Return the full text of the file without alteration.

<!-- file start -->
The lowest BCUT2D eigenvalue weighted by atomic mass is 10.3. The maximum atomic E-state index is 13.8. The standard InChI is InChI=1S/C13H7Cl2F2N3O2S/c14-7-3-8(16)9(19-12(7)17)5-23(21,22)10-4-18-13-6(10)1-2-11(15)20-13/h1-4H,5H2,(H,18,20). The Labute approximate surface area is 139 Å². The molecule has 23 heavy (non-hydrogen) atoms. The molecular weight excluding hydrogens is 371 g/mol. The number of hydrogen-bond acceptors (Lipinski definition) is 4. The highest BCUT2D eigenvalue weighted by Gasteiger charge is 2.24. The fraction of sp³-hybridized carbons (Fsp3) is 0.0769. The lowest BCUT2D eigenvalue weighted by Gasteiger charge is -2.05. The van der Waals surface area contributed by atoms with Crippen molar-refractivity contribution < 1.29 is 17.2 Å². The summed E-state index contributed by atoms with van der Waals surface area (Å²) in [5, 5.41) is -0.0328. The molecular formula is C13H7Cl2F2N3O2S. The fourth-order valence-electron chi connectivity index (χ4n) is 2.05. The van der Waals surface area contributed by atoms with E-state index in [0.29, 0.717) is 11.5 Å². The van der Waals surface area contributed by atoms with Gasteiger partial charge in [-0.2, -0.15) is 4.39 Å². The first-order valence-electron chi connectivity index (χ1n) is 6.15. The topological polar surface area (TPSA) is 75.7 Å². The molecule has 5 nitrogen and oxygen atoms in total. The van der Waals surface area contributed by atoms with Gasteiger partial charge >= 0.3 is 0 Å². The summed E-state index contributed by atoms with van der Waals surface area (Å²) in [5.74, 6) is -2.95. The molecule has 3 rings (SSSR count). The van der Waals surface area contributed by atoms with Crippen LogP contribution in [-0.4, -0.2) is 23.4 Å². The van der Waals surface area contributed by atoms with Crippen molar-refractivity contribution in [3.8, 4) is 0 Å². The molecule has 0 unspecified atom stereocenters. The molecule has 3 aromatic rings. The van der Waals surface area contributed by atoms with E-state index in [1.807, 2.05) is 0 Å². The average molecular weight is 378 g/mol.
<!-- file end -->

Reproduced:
The lowest BCUT2D eigenvalue weighted by atomic mass is 10.3. The maximum atomic E-state index is 13.8. The standard InChI is InChI=1S/C13H7Cl2F2N3O2S/c14-7-3-8(16)9(19-12(7)17)5-23(21,22)10-4-18-13-6(10)1-2-11(15)20-13/h1-4H,5H2,(H,18,20). The Labute approximate surface area is 139 Å². The molecule has 23 heavy (non-hydrogen) atoms. The molecular weight excluding hydrogens is 371 g/mol. The number of hydrogen-bond acceptors (Lipinski definition) is 4. The highest BCUT2D eigenvalue weighted by Gasteiger charge is 2.24. The fraction of sp³-hybridized carbons (Fsp3) is 0.0769. The lowest BCUT2D eigenvalue weighted by Gasteiger charge is -2.05. The van der Waals surface area contributed by atoms with Crippen molar-refractivity contribution < 1.29 is 17.2 Å². The summed E-state index contributed by atoms with van der Waals surface area (Å²) in [5, 5.41) is -0.0328. The molecular formula is C13H7Cl2F2N3O2S. The fourth-order valence-electron chi connectivity index (χ4n) is 2.05. The van der Waals surface area contributed by atoms with E-state index in [0.29, 0.717) is 11.5 Å². The van der Waals surface area contributed by atoms with Gasteiger partial charge in [-0.2, -0.15) is 4.39 Å². The first-order valence-electron chi connectivity index (χ1n) is 6.15. The topological polar surface area (TPSA) is 75.7 Å². The molecule has 5 nitrogen and oxygen atoms in total. The van der Waals surface area contributed by atoms with Gasteiger partial charge >= 0.3 is 0 Å². The summed E-state index contributed by atoms with van der Waals surface area (Å²) in [5.74, 6) is -2.95. The molecule has 3 rings (SSSR count). The van der Waals surface area contributed by atoms with Crippen LogP contribution in [-0.4, -0.2) is 23.4 Å². The van der Waals surface area contributed by atoms with Crippen molar-refractivity contribution in [3.8, 4) is 0 Å². The molecule has 0 unspecified atom stereocenters. The molecule has 3 aromatic rings. The van der Waals surface area contributed by atoms with E-state index in [1.807, 2.05) is 0 Å². The average molecular weight is 378 g/mol.